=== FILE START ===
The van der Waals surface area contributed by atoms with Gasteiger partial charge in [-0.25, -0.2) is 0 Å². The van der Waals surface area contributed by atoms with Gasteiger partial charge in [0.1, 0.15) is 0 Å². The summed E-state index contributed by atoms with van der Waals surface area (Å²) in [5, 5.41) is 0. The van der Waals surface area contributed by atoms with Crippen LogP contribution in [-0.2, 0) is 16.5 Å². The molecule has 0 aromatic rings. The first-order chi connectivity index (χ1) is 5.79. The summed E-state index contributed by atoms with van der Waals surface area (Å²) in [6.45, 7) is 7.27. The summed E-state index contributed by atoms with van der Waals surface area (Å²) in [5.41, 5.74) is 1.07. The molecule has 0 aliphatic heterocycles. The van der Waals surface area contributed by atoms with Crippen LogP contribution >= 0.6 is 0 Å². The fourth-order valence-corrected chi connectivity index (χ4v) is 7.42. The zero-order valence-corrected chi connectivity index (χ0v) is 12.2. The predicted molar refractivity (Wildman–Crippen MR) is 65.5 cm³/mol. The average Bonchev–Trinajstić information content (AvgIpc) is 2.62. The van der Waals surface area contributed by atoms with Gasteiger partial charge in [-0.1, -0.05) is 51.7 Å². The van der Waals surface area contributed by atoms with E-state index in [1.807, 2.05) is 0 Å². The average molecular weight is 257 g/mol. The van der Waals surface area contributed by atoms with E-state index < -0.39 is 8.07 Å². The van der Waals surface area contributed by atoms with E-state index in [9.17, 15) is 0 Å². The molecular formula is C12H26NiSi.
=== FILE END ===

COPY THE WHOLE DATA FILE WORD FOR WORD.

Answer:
The van der Waals surface area contributed by atoms with Gasteiger partial charge in [-0.25, -0.2) is 0 Å². The van der Waals surface area contributed by atoms with Gasteiger partial charge in [0.1, 0.15) is 0 Å². The summed E-state index contributed by atoms with van der Waals surface area (Å²) in [5, 5.41) is 0. The van der Waals surface area contributed by atoms with Crippen LogP contribution in [-0.2, 0) is 16.5 Å². The molecule has 0 aromatic rings. The first-order chi connectivity index (χ1) is 5.79. The summed E-state index contributed by atoms with van der Waals surface area (Å²) in [6.45, 7) is 7.27. The summed E-state index contributed by atoms with van der Waals surface area (Å²) in [5.41, 5.74) is 1.07. The molecule has 0 aliphatic heterocycles. The van der Waals surface area contributed by atoms with Crippen LogP contribution >= 0.6 is 0 Å². The fourth-order valence-corrected chi connectivity index (χ4v) is 7.42. The zero-order valence-corrected chi connectivity index (χ0v) is 12.2. The predicted molar refractivity (Wildman–Crippen MR) is 65.5 cm³/mol. The average Bonchev–Trinajstić information content (AvgIpc) is 2.62. The van der Waals surface area contributed by atoms with Gasteiger partial charge in [-0.1, -0.05) is 51.7 Å². The van der Waals surface area contributed by atoms with E-state index in [1.807, 2.05) is 0 Å². The average molecular weight is 257 g/mol. The van der Waals surface area contributed by atoms with E-state index < -0.39 is 8.07 Å². The van der Waals surface area contributed by atoms with E-state index in [9.17, 15) is 0 Å². The molecular formula is C12H26NiSi.